Strengths: Yeo is pushing for Mikko Koivu to win the Selke Trophy as the NHL's best defensive forward, and he's definitely a worthy player to put on your early season watch list. An excellent two-way player that makes an impact in all three zones and all phases of the game. Dany Heatley, acquired from the Sharks over the summer, is coming off a down year (by his standards) in the goal-scoring department but possesses the best natural goal-scoring ability of any player on the roster and is a legitimate 40-goal threat.

Weaknesses: With Brent Burns no longer on the roster Minnesota has a bit of a hole on its blue line when it comes to providing offense. Marek Zidlicky, who was limited to just 46 games a season ago, was the only other defenseman to register at least 20 points. The 13th ranked power play in the league a season ago lost its top-three power play goal scorers (Burns, Antti Miettinen and Andrew Brunnette). Heatley should be able to help in that area, but will he be enough?

How good is Niklas Backstrom? He hasn't approached the numbers he put up the first three years of his career while playing under Lemaire, and his backups have pretty consistently put up similar save percentages in recent years. Was he a product of the system or is he set to play like one of the best goalies in the league again?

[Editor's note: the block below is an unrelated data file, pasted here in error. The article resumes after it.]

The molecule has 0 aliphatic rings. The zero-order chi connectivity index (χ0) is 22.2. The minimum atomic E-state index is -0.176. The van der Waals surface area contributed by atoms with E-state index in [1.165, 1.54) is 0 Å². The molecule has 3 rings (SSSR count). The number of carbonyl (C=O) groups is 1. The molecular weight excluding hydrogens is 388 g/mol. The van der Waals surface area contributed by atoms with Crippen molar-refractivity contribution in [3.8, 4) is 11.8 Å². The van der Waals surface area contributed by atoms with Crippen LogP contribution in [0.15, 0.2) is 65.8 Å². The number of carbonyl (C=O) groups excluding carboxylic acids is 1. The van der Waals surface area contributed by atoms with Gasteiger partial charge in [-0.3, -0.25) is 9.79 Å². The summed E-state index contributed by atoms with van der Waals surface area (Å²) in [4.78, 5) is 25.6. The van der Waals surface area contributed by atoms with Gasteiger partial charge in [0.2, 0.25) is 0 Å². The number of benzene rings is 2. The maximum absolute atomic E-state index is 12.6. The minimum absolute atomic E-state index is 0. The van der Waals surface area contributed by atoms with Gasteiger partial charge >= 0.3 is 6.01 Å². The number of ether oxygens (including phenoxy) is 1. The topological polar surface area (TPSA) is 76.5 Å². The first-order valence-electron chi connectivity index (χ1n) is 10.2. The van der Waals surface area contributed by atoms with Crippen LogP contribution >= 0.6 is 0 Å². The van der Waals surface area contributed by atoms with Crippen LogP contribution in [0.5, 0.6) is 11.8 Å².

FlamesColorado Avalanche: Their decision to trade a first-round draft pick to the Washington Capitals for goaltender Semyon Varlamov was panned over the summer, as most observers are expecting Colorado to once again finish near the bottom of the NHL's standings, meaning that pick could turn out to be a lottery selection. The jury is still out on that trade, obviously, but there's no denying the Avalanche needed a significant upgrade in net after a disappointing season from Craig Anderson helped put the Avs at the bottom of the NHL in save percentage last season.

Strengths: The 1-2 punch of Matt Duchene and Paul Stastny down the middle is the foundation of this team, and they picked up another top young forward prospect back in June when they selected Gabriel Landeskog at the top of the draft.